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From Gregory Shimansky <gshiman...@gmail.com>
Subject Re: [general] platform support
Date Wed, 09 Aug 2006 18:48:12 GMT
On Wednesday 09 August 2006 20:52 Geir Magnusson Jr wrote:

> So - lets start with this -
> what are the aspects of the DRLVM codebase that make it not work on
> Win2k, what are the alternatives, and what are the costs to those
> alternatives?

Ok going technical from here. The vectored exception handling API (as opposed 
to older structured exception handling mechanism which exists on w2k) was 
used when we tried to implement some simple an invocation API implementation 
to have a separate launcher. The typical launcher scenario looks like this:

    JavaVM *vm = JNI_CreateJavaVM(...);
    JNIEnv *jenv = vm->GetEnv(...);
    jclass clss = jenv->FindClass(...LAUNCHER_CLASS_NAME...);
    jmethodID mid = jenv->GetStaticMethodID(...LAUNCHER_METHOD_NAME...);
    jenv->CallVoidMethod(clss, mid);

or something similar. When trying to establish hardware exceptions handling 
for hardware NPEs, AEs, SOEs, etc it is necessary to set up a handler for 
them right in the call to JNI_CreateJavaVM or GetEnv because all subsequent 
calls may execute Java code which may cause the exception.

It is similar to establishing a signal handler for the process, on Linux there 
are no problems with signals, but windows implements signals POSIX API in an 
ugly unusable way.

The SEH syntax allows to guard a block of code by __try{} __catch{} (MS C++ 
syntax exgension) syntax and catch hardware exceptions inside of __catch. But 
this has a limitation that handling works only on the guarded block. In the 
above code example using SEH would require to guard every JNI call by SEH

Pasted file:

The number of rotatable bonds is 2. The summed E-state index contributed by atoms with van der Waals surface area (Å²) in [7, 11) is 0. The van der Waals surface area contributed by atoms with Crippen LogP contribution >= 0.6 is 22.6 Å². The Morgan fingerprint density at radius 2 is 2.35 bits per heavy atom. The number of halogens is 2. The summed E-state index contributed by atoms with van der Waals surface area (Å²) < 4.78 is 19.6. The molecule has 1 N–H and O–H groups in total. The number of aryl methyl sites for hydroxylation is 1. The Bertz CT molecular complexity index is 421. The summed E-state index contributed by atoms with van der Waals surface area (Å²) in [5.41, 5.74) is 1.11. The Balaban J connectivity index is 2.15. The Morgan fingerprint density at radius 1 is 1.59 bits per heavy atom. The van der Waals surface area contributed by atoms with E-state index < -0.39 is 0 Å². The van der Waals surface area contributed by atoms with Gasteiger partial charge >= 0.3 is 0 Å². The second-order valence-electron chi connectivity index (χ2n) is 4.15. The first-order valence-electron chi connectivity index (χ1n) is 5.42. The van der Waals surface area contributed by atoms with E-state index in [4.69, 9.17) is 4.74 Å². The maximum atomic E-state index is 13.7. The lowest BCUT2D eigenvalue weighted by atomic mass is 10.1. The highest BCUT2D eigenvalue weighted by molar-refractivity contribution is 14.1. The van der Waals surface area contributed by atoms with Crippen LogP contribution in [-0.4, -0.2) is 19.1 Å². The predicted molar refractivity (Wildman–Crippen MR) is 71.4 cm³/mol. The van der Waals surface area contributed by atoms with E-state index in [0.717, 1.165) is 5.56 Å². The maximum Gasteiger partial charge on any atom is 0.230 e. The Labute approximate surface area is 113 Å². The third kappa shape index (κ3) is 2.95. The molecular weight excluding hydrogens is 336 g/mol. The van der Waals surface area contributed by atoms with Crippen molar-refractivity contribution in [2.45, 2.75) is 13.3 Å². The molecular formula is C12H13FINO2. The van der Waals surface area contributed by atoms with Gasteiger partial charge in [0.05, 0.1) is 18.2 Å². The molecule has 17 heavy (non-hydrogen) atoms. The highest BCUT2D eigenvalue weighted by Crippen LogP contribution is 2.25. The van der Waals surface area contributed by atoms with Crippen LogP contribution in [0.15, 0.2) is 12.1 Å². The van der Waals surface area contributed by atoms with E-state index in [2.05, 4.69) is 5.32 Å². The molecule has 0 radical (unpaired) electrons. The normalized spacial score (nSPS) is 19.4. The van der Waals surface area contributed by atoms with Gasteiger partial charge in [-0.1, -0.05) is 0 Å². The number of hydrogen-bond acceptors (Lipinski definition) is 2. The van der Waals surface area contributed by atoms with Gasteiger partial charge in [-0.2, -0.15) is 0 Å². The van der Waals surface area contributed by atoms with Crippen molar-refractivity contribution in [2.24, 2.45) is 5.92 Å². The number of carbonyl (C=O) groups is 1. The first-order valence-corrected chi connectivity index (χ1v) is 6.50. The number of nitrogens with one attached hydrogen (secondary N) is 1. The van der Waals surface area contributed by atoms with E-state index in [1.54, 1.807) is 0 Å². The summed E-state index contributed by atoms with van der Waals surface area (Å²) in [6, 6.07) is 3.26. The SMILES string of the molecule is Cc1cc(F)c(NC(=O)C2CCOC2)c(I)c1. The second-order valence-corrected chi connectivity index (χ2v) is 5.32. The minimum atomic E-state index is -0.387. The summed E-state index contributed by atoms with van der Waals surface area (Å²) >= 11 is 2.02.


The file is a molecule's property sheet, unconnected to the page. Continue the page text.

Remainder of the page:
block to catch hardware exception in any function which may potentially 
execute Java code. And if we want a crash handler it is better to guard 
blocks which execute *any* code. SEH syntax doesn't allow to do this since 
launcher is generally a user code which uses invocation API.

So VEH was really a solution when we found it. I don't really know about 
alternatives for w2k. Not that I know much about windows API but we did some 
research to find VEH and I don't remember finding any alternatives except for 
signals (see above).

There may be of course undocumented API functions (Microsoft is known for this 
kind of stuff) which other Java implementations use. There may be also a 
possible way of hacking TLS directly since SEH handlers reside on fs:[0] 
address, but this may also interfere with C++ handlers from the launcher 
because they are implemented through this address as well and if the calling 
process uses C++ exceptions (e.g. a web browser) we may crash it.

Do any windows gurus know a solution for w2k?

Gregory Shimansky, Intel Middleware Products Division

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